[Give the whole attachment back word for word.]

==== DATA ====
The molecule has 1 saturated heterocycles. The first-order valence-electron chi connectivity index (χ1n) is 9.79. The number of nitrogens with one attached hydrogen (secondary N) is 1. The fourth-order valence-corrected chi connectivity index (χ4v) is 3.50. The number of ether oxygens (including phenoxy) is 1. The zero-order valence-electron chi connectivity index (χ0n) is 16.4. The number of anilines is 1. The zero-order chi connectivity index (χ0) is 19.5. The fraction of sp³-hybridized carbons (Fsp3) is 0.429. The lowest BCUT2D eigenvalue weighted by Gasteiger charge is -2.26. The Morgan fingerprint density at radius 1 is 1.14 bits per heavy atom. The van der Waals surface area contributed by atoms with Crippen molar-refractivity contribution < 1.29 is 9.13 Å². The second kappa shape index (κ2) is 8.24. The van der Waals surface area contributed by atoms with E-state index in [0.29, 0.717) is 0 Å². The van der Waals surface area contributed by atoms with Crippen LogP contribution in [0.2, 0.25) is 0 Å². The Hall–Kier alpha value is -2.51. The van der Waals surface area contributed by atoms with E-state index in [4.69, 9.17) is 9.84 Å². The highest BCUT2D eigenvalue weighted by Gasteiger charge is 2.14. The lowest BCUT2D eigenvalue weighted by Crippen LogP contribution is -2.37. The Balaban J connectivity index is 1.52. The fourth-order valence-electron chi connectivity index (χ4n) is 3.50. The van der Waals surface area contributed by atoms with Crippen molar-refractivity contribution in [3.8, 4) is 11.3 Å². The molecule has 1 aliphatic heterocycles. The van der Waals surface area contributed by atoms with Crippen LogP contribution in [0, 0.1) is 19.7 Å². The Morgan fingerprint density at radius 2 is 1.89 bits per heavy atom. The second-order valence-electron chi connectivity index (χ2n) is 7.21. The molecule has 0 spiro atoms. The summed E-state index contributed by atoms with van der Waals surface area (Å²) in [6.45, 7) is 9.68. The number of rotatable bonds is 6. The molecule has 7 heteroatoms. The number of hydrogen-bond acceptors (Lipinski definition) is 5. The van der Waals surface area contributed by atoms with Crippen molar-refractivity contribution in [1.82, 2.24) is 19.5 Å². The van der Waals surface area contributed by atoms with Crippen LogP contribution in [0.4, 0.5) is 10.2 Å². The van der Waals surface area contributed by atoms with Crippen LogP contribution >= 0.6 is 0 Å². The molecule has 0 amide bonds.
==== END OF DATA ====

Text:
The molecule has 1 saturated heterocycles. The first-order valence-electron chi connectivity index (χ1n) is 9.79. The number of nitrogens with one attached hydrogen (secondary N) is 1. The fourth-order valence-corrected chi connectivity index (χ4v) is 3.50. The number of ether oxygens (including phenoxy) is 1. The zero-order valence-electron chi connectivity index (χ0n) is 16.4. The number of anilines is 1. The zero-order chi connectivity index (χ0) is 19.5. The fraction of sp³-hybridized carbons (Fsp3) is 0.429. The lowest BCUT2D eigenvalue weighted by Gasteiger charge is -2.26. The Morgan fingerprint density at radius 1 is 1.14 bits per heavy atom. The van der Waals surface area contributed by atoms with Crippen molar-refractivity contribution < 1.29 is 9.13 Å². The second kappa shape index (κ2) is 8.24. The van der Waals surface area contributed by atoms with E-state index in [0.29, 0.717) is 0 Å². The van der Waals surface area contributed by atoms with Crippen LogP contribution in [0.2, 0.25) is 0 Å². The Hall–Kier alpha value is -2.51. The van der Waals surface area contributed by atoms with E-state index in [4.69, 9.17) is 9.84 Å². The highest BCUT2D eigenvalue weighted by Gasteiger charge is 2.14. The lowest BCUT2D eigenvalue weighted by Crippen LogP contribution is -2.37. The Balaban J connectivity index is 1.52. The fourth-order valence-electron chi connectivity index (χ4n) is 3.50. The van der Waals surface area contributed by atoms with Crippen molar-refractivity contribution in [3.8, 4) is 11.3 Å². The molecule has 1 aliphatic heterocycles. The van der Waals surface area contributed by atoms with Crippen LogP contribution in [0, 0.1) is 19.7 Å². The Morgan fingerprint density at radius 2 is 1.89 bits per heavy atom. The second-order valence-electron chi connectivity index (χ2n) is 7.21. The molecule has 0 spiro atoms. The summed E-state index contributed by atoms with van der Waals surface area (Å²) in [6.45, 7) is 9.68. The number of rotatable bonds is 6. The molecule has 7 heteroatoms. The number of hydrogen-bond acceptors (Lipinski definition) is 5. The van der Waals surface area contributed by atoms with Crippen molar-refractivity contribution in [1.82, 2.24) is 19.5 Å². The van der Waals surface area contributed by atoms with Crippen LogP contribution in [0.4, 0.5) is 10.2 Å². The van der Waals surface area contributed by atoms with Crippen LogP contribution >= 0.6 is 0 Å². The molecule has 0 amide bonds.